Noroi: The Curse (Noroi) first published by VODzilla.co
Around the turn of the millennium, a slew of Japanese horror films came out which updated old superstitions and traditional long-haired spectres to a new technological era, and spread their malign influence across the Pacific. For each of Hideo Nakata’s Ring (1998) and Dark Water (2002), Kiyoshi Kurosawa’s Pulse (2001), Takashi Shimizu’s Ju-on: The Grudge (2002) and Takashi Miike’s One Missed Call (2003) would be blessed – or cursed – with a Hollywood remake (arguably the best of the bunch from this period, Miike’s shocking 1999 psychodrama Audition was also the odd one out, featuring no ghosts, and inspiring no remake – but it did indirectly lead to the ‘torture porn’ subgenre that would dominate American horror in the second half of the Noughties). The tropes of these films, once so fresh-seeming, quickly began to repeat themselves and ossify (One Missed Call already felt more like a parodic spoof of J-horror than like the genuine article) – and while there was still plenty of Japanese horror being made by the time Koji Shiraishi’s Noroi: The Curse came out in 2005, the local genre’s international popularity had all but run its course. Noroi was not remade in Hollywood.
Rather than just retreading the same, now well-established J-horror paths, however, Shiraishi’s Noroi genuinely does explore different directions, by introducing found footage – or at least something like found footage – into its narrative texture. For the vast majority of the film purports to be a documentary made by Masafumi Kobayashi (Jin Muraki) – but that documentary, despite featuring much of the handheld investigative camerawork that characterises ‘first-person POV’ films like Daniel Myrick and Eduardo Sánchez’s The Blair Witch Project (1999) and its many Noughties imitators, is in fact a finished, edited and scored product. Here the only ‘found footage’ comes right at the end of Noroi, in a video cassette coda that does not – indeed could not – form part of Kobayashi’s more polished documentary. The documentary itself, however, is composed not just of Kobayashi’s on-camera investigations, but also of 16mm reels from 1978, news excerpts and television offcuts – all ‘found footage’ of a sort – that he has discovered along the way and incorporated into his work.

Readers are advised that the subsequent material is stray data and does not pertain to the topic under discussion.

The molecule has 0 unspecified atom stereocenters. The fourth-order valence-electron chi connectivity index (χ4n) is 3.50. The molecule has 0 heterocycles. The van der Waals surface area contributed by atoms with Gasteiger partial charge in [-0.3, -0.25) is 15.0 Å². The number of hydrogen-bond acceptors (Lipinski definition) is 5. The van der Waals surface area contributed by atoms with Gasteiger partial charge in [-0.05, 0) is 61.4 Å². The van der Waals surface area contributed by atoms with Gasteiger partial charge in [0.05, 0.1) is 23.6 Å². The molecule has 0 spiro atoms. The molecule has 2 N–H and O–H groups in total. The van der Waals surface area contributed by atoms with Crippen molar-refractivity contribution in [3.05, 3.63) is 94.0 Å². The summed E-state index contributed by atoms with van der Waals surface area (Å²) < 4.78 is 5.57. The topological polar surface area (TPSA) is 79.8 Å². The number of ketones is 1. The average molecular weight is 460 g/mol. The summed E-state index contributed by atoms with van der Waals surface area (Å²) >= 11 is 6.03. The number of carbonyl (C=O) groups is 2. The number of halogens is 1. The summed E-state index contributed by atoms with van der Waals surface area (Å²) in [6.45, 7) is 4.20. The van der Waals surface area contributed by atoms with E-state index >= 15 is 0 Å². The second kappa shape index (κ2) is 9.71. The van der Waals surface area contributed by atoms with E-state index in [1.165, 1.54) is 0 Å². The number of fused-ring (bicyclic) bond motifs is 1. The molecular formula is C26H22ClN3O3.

“I want the truth,” reads a quote ascribed to Kobayashi at the beginning of Noroi. “No matter how terrifying, I want the truth.” He is a peculiar character – a middle-aged, childless, somewhat schlubbish journalist who has been “chronicling supernatural phenomenon since 1995”. Yet far from being either a cynical debunker or a true believer, he is simply, straightforwardly open-minded. We know from the start, thanks to an introduction with a narrator’s voiceover, that his latest and last investigation will end badly, with his house burning down, with the death of his wife Keiko (Miyoko Hanai), and with his own mysterious disappearance. So this is, ultimately, to be a story of violent domestic dysfunction – but the route that takes us there is long, oblique and twisty, even as the self-authenticating reality effects of Shiraishi’s film constantly play games with different levels of the truth that Kobayashi claims to seek.